Are the editors high? Why trendy news features on pot are a bad idea

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The legalization of marijuana in several states has sparked a brand-new genre of mainstream media feature reporting: in-depth exploration of all the fun things readers can do while under the influence.

Apparently, the concept of a “family newspaper” has changed.

Many major regional news outlets in the 18 states where marijuana is fully legalized are now packed with upbeat lifestyle articles extolling the virtues of a once-underground cannabis culture. Reviews of retail stores, special smokers’ lounges, and “pot-forward” dinner recipes can be found in newspaper “Entertainment” and “Food” sections.

A leading California newspaper recently offered guidance on how to enjoy Disneyland while high; the Space Mountain roller coaster was a particular favorite. Up in the Northwest, a mainstream news outlet suggested glow-in-the-dark mini-golf was much better after some pot ingestion. In Colorado, a paper’s special online section called “The Cannabist” served up ways to “infuse cannabis” into Thanksgiving recipes. One of the largest Midwestern news organizations published advice on “how to throw a marijuana dinner party with tips on dosing, ambiance, and avoiding a buzz kill.”

On one level, there’s no problem with any of this, I suppose. These activities are no longer against the law in those states. And legalization, one can argue, contains some substantial social benefit. The drive to decriminalize cannabis was fueled by one compelling, undeniable fact: Far too many people were crowding jails and prisons on often-minor marijuana charges or convictions. A strong case can be made that, on the whole, our society is better off without those pot restrictions.

But the rush to correct that wrong has led to a fresh list of potential problems. Basically, scientific research and law enforcement practices had no time to catch up with the new legalized reality; the effects of that are now seen every day. 

Police use a standard measurement of alcohol in the bloodstream to judge on the spot whether or not someone is driving while intoxicated. With marijuana, trying to make any similar assessment presents police and courts with a gray area at best. In fact, websites for law firms specializing in DUI arrests — which now enjoy an influx of brand new, non-alcohol-related clients — carefully explain how these blurred lines may offer a way out of legal trouble.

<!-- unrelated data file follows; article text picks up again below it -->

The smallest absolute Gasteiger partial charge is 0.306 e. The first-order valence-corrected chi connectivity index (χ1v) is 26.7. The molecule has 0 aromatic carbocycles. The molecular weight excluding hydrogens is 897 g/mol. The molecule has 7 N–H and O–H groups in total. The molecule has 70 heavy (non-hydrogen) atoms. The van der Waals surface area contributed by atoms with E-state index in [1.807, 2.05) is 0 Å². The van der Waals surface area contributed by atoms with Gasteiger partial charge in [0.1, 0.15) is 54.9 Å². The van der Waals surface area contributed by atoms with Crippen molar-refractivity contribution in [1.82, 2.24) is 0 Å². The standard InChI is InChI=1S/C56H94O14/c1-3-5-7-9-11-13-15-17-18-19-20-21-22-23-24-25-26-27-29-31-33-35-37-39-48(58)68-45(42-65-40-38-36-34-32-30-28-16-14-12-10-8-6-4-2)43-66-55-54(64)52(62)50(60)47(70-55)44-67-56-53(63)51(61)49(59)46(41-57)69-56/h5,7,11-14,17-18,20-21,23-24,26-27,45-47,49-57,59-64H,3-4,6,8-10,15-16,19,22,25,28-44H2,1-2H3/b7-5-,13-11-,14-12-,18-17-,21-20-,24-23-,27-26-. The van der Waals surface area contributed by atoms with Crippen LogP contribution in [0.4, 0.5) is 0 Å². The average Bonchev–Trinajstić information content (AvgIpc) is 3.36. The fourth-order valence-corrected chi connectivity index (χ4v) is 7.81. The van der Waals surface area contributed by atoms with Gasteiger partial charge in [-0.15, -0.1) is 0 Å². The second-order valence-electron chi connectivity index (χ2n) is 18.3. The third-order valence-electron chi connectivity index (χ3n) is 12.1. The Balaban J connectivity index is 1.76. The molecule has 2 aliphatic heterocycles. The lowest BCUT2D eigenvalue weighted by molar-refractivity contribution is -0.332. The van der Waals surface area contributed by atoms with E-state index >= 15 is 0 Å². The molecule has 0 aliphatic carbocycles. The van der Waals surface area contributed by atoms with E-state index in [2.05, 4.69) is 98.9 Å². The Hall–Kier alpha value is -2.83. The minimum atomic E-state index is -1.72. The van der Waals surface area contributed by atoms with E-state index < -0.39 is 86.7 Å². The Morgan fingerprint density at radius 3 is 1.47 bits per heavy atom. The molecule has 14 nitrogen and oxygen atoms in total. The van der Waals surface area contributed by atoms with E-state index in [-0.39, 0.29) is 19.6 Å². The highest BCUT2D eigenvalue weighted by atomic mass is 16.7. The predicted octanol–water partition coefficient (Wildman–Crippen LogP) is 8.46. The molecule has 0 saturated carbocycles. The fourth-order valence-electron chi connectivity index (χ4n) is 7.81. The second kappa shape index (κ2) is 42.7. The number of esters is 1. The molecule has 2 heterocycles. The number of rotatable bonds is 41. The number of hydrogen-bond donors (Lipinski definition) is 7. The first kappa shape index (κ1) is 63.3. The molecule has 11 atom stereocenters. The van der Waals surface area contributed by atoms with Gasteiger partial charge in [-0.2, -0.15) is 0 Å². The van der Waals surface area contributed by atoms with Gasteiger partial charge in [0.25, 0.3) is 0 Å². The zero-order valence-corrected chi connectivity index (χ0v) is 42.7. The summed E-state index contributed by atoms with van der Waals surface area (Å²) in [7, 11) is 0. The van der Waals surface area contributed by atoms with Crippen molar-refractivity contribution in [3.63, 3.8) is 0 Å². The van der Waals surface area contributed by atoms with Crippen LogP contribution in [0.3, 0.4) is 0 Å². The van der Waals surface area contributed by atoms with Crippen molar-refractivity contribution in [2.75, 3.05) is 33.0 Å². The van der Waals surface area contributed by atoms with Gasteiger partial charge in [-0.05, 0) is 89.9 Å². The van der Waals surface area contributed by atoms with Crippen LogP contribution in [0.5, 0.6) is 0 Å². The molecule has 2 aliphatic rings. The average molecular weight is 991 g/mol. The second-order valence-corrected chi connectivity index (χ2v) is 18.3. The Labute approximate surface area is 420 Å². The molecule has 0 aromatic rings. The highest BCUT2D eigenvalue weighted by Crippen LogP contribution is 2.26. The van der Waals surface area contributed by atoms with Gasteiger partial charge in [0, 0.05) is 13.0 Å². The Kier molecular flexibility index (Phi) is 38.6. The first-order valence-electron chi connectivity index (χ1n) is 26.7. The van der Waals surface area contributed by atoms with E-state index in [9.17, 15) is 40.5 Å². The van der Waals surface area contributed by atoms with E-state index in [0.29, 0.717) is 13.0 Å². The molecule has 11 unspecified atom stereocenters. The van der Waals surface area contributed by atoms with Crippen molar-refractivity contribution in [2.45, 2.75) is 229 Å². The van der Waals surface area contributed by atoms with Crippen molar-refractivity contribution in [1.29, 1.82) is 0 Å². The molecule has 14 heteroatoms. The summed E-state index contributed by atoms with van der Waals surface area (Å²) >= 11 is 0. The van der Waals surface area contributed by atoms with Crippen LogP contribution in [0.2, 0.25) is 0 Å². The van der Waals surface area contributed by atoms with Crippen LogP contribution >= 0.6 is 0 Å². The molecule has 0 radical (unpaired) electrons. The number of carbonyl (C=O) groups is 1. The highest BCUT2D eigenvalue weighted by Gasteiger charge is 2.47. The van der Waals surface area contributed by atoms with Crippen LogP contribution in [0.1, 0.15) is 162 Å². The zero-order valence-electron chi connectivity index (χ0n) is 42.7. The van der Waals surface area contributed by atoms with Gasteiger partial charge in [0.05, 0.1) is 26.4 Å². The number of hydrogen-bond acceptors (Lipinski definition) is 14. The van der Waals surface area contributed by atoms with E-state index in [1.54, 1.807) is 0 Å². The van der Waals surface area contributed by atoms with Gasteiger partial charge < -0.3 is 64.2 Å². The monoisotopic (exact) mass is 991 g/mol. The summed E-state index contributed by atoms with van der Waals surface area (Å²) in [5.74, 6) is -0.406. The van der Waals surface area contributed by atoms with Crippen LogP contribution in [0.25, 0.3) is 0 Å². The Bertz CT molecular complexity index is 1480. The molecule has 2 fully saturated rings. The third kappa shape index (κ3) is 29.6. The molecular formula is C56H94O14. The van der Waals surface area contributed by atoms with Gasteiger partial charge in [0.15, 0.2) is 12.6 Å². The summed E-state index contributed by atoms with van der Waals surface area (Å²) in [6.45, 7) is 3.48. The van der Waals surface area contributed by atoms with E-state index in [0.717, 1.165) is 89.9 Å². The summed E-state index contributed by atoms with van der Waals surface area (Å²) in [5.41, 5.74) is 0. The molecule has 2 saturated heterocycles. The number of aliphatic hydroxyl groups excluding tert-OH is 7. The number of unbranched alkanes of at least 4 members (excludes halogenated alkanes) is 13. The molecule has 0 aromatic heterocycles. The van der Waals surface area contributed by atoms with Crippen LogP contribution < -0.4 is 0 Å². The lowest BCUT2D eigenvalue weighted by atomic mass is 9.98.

And there’s more gray on top of that. Most states have placed tight regulations on cannabis dispensaries. As a result, the non-regulated illegal pot trade continues to thrive. According to one report, 80 to 90 percent of marijuana sales in California fall into a “legal gray zone.” The state legislature even authorized a $100 million plan last year to bolster “struggling” sanctioned cannabis businesses.

That means many pot products often don’t follow any kind of manufacturing standard. A study of Denver-area emergency rooms showed that candy-like “edible” marijuana products “induced a disproportionate number of pot-related medical crises.” Research by the University of Michigan indicated that vaping cannabis with e-cigarette devices is often more dangerous than vaping tobacco.

Hard news reporters write about all of this, of course. Troubling issues are not ignored. And feature stories nearly always contain warnings about driving or operating complex machinery while under the influence. But that doesn’t erase questions raised by the cheery, friendly coverage many news organizations now devote to marijuana.

Few news outlets would publish an article recommending things to do while drunk.

Although feature sections often highlight cocktail recipes and trendy bars, it’s unlikely readers will find tips about how much more fun Disneyland is after two or three whiskey sours. It would also be difficult to find a mainstream newspaper’s guide to places in town where you could happily smoke a few packs of cigarettes.

That makes the marijuana push feel more than a bit desperate. News organizations are often frantic to reach younger audiences. Their reviewers, critics and lifestyle writers need to be seen as hip, with their fingers firmly placed on the edgiest pulse of popular culture.

Feature coverage of cannabis culture is part of that frenzied drive to be considered “relevant” by a particular demographic. But that comes at the expense of seeming irresponsible, given all that is known and — more importantly — unknown about pot consumption.

Again, there are important positive aspects to the legalization of marijuana — especially in the area of criminal justice. But that doesn’t make pot just another commonplace consumer product helping someone get through the day, like coffee or a chocolate bar.

Along with the right to use cannabis legally comes responsibilities. Not just for consumers — but for news organizations, too.

Joe Ferullo is an award-winning media executive, producer and journalist and former executive vice president of programming for CBS Television Distribution. He was a news executive for NBC, a writer-producer for “Dateline NBC” and worked for ABC News. Follow him on Twitter @ironworker1.

Tags American journalism Cannabis law Cannabis smoking edibles Effects of cannabis feature reporting legal marijuana Legality of cannabis news features News media Psychoactive drugs

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